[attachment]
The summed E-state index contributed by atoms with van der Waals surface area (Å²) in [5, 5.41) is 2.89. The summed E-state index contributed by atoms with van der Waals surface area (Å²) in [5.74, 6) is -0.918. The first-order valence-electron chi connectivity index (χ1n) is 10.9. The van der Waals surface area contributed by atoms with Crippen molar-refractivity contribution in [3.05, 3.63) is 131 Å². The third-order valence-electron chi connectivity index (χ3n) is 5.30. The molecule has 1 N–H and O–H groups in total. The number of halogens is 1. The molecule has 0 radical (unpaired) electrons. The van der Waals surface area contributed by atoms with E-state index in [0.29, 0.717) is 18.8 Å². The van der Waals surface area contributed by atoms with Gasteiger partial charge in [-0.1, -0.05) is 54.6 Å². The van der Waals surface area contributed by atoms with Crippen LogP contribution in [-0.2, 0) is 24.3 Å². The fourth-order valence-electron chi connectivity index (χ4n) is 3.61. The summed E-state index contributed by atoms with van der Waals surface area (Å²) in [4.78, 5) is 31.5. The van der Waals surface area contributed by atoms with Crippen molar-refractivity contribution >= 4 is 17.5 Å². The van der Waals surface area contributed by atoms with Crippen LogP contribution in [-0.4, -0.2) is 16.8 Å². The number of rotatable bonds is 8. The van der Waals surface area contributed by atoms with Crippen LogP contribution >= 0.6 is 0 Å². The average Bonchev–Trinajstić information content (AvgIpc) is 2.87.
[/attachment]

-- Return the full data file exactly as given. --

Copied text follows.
The summed E-state index contributed by atoms with van der Waals surface area (Å²) in [5, 5.41) is 2.89. The summed E-state index contributed by atoms with van der Waals surface area (Å²) in [5.74, 6) is -0.918. The first-order valence-electron chi connectivity index (χ1n) is 10.9. The van der Waals surface area contributed by atoms with Crippen molar-refractivity contribution in [3.05, 3.63) is 131 Å². The third-order valence-electron chi connectivity index (χ3n) is 5.30. The molecule has 1 N–H and O–H groups in total. The number of halogens is 1. The molecule has 0 radical (unpaired) electrons. The van der Waals surface area contributed by atoms with E-state index in [0.29, 0.717) is 18.8 Å². The van der Waals surface area contributed by atoms with Gasteiger partial charge in [-0.1, -0.05) is 54.6 Å². The van der Waals surface area contributed by atoms with Crippen LogP contribution in [-0.2, 0) is 24.3 Å². The fourth-order valence-electron chi connectivity index (χ4n) is 3.61. The summed E-state index contributed by atoms with van der Waals surface area (Å²) in [4.78, 5) is 31.5. The van der Waals surface area contributed by atoms with Crippen molar-refractivity contribution >= 4 is 17.5 Å². The van der Waals surface area contributed by atoms with Crippen LogP contribution in [-0.4, -0.2) is 16.8 Å². The number of rotatable bonds is 8. The van der Waals surface area contributed by atoms with Crippen LogP contribution >= 0.6 is 0 Å². The average Bonchev–Trinajstić information content (AvgIpc) is 2.87.